Short-term home rental service Airbnb has revealed that it has filed for an initial public offering (IPO) with US regulators confidentially.
Companies have the provision to submit an IPO registration with the U.S. Securities and Exchange Commission confidentially. If Airbnb moves forward with the IPO, the filing would be made public closer to the time of the listing.
The move signals a recovery in parts of the travel industry, which was ravaged by the COVID-19 pandemic and related restrictions and shutdowns this year.
In July, the US based Airbnb said that for the first time since 3rd March, customers had booked more than 1 million nights in a single day, as travelers shy away from hotels and prefer to drive to local vacation rentals.
The number of shares that will be sold and its valuation is not yet decided, Airbnb said in a statement.
Airbnb has not given a timeline for when it will complete its IPO. According to a person familiar with the matter, the company is targeting a listing before the end of the year, cautioning that this depends on market conditions.
Owing to the COVID-19 pandemic, the collapse of Airbnb’s key home-rental service had forced Airbnb to suspend marketing operations for the year and slash about 25 percent of its workforce.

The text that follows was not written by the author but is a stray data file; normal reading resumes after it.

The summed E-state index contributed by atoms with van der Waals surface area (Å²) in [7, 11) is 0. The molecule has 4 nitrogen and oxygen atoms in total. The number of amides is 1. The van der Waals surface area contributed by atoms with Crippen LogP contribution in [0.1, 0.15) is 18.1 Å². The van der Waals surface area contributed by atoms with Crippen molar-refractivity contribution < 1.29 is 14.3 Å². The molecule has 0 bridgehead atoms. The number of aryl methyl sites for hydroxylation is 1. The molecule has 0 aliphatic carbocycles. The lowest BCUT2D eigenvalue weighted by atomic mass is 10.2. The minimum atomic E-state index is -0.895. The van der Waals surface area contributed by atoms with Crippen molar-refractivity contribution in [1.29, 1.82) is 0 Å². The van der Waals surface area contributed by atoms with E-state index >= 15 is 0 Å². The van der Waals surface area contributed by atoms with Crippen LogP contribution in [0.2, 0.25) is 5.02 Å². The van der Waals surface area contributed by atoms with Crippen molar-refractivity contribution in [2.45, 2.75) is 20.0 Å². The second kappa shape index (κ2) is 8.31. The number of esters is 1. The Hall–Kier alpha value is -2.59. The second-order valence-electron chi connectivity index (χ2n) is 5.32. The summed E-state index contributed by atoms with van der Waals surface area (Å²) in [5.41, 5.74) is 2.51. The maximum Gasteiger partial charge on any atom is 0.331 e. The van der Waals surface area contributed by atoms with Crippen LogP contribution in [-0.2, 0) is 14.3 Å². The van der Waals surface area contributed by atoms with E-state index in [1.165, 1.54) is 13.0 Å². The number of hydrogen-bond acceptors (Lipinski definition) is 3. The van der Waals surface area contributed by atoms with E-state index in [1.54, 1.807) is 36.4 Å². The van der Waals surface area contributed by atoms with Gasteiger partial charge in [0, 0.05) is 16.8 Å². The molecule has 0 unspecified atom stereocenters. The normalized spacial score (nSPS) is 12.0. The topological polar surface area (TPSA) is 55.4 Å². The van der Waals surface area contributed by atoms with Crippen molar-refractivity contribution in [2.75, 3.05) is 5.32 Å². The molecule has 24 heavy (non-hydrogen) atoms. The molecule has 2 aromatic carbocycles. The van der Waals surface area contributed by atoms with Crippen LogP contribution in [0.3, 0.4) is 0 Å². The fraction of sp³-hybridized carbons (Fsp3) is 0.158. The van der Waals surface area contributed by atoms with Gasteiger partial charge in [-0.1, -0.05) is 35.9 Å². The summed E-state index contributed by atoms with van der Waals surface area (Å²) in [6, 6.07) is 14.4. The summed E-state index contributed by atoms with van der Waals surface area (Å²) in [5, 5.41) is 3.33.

The company also raised $2 billion in debt from investors in April, valuing it at $18 billion well below the $26 billion Airbnb cited early in March as an internal valuation.
Airbnb’s decision to go public came as US capital markets display a stunning recovery, with the likes of online used car seller Vroom and business intelligence platform ZoomInfo Technologies seeing their shares flourish after it became public.
Founded in 2008, Airbnb has disrupted the hotel industry by allowing individuals to rent out rooms for travelers in their homes. It has become one of the world’s most valuable private startups, and had, at one point reached a valuation of $31 billion.